Learn From Rejection: Find the Why Behind the No
Which would you find the easiest to do?
(a) Change your mind.
(b) Change your weight.
(c) Change your religion.
The most obvious response is (a). But, if you apply a time factor to the situation you can see how your answer might be affected. For instance, let’s say that a while ago you agreed to play a key role in your best friend’s wedding and just recently found out how much your participation will cost not only in expenses, but also in time away from your new job. Money being tight just now, you might wish you could change your mind. But you’d risk losing your friend if you backed out this close to the event.
At first, you’d think that response (b) would be a limited choice because a weight change is such a difficult and lengthy process. However, if your blood sugar takes a sudden jump and your doctor told you that you were at risk of diabetes you’d be eager to shed those extra pounds.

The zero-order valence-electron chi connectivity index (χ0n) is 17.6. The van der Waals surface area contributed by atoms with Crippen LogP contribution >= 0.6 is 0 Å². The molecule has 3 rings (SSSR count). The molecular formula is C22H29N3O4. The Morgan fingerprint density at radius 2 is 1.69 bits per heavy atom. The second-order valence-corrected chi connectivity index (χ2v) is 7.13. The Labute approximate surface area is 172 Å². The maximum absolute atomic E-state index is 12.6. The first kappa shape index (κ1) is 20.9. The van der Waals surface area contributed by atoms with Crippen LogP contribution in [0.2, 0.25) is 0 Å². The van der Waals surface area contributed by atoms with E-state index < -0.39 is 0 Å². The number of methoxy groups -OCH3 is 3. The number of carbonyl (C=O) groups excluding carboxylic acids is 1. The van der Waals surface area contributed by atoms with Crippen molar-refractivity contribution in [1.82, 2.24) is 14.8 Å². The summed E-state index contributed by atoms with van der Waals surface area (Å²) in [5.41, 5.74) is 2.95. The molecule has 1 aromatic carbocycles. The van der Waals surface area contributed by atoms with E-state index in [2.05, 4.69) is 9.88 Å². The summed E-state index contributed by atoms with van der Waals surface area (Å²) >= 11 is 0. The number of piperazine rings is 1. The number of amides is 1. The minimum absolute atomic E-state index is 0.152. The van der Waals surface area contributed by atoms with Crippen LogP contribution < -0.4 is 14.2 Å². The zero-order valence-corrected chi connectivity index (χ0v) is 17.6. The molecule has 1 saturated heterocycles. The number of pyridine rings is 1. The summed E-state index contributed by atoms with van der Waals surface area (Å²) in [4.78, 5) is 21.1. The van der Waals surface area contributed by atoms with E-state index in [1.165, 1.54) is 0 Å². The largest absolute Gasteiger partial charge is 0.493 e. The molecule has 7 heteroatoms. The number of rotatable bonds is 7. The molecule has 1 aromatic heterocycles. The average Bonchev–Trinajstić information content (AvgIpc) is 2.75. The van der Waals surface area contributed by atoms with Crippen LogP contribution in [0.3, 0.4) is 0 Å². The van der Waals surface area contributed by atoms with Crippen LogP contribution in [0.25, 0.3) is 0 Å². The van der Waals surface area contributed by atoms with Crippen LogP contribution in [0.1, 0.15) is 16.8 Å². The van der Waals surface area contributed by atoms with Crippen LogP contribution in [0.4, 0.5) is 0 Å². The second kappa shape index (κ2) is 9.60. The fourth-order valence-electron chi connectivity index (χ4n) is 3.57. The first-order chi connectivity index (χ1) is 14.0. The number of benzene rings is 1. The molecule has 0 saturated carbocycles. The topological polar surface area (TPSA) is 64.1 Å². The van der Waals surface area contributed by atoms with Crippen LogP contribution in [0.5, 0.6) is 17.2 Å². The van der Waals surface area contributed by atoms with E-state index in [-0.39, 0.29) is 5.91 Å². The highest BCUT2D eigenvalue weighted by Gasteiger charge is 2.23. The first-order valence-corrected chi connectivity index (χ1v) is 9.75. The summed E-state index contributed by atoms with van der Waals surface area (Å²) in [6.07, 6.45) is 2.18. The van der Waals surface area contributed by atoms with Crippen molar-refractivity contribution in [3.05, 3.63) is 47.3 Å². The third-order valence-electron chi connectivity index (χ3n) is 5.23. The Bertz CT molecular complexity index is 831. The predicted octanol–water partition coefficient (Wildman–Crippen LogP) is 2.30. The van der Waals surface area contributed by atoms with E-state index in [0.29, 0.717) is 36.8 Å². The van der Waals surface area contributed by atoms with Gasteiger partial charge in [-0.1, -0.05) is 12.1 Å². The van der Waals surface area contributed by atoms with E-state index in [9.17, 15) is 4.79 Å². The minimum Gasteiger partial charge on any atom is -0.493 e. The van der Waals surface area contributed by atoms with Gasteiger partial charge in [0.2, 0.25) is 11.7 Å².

The least likely response is (c) because to expect someone to change his or her religion is inconceivable. However, people do embrace a new faith when they become disillusioned with outmoded dogma and lovers willingly convert when they meet a kindred spirit who shares their hopes and dreams.
The determining factors in the above examples are timing and readiness. In all three conditions, for change to happen the timing had to be right and individual had to be ready.
Preparing yourself for change forces you to call your values and beliefs into question in order to determine which are in alignment with your future and which will need some adjustment. If your values are deeply embedded, you will need a longer period of planning. On the other hand, if your beliefs have shallow roots then change can happen quickly.